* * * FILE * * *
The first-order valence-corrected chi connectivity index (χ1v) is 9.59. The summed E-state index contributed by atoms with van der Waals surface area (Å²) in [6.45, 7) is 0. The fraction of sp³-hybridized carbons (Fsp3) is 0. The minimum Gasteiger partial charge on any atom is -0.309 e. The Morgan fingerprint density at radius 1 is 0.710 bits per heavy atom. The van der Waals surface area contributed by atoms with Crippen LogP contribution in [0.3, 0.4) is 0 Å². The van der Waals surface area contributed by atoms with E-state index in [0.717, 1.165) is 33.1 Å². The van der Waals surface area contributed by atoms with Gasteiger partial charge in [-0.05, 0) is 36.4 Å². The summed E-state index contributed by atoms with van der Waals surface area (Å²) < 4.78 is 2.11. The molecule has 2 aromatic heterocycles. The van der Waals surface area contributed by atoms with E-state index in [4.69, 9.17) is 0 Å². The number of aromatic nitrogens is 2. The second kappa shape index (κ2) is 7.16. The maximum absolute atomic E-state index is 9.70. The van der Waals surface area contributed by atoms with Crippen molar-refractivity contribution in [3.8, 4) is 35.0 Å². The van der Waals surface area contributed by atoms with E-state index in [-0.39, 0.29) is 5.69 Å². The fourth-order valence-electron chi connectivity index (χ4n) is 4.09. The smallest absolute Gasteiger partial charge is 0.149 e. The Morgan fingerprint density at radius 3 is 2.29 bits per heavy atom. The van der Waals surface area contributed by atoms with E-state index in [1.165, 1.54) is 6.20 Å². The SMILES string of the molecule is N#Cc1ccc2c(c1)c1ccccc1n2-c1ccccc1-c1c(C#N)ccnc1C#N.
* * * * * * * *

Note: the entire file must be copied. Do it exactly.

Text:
The first-order valence-corrected chi connectivity index (χ1v) is 9.59. The summed E-state index contributed by atoms with van der Waals surface area (Å²) in [6.45, 7) is 0. The fraction of sp³-hybridized carbons (Fsp3) is 0. The minimum Gasteiger partial charge on any atom is -0.309 e. The Morgan fingerprint density at radius 1 is 0.710 bits per heavy atom. The van der Waals surface area contributed by atoms with Crippen LogP contribution in [0.3, 0.4) is 0 Å². The van der Waals surface area contributed by atoms with E-state index in [0.717, 1.165) is 33.1 Å². The van der Waals surface area contributed by atoms with Gasteiger partial charge in [-0.05, 0) is 36.4 Å². The summed E-state index contributed by atoms with van der Waals surface area (Å²) < 4.78 is 2.11. The molecule has 2 aromatic heterocycles. The van der Waals surface area contributed by atoms with E-state index in [4.69, 9.17) is 0 Å². The number of aromatic nitrogens is 2. The second kappa shape index (κ2) is 7.16. The maximum absolute atomic E-state index is 9.70. The van der Waals surface area contributed by atoms with Crippen molar-refractivity contribution in [3.8, 4) is 35.0 Å². The van der Waals surface area contributed by atoms with E-state index in [-0.39, 0.29) is 5.69 Å². The fourth-order valence-electron chi connectivity index (χ4n) is 4.09. The smallest absolute Gasteiger partial charge is 0.149 e. The Morgan fingerprint density at radius 3 is 2.29 bits per heavy atom. The van der Waals surface area contributed by atoms with E-state index in [1.165, 1.54) is 6.20 Å². The SMILES string of the molecule is N#Cc1ccc2c(c1)c1ccccc1n2-c1ccccc1-c1c(C#N)ccnc1C#N.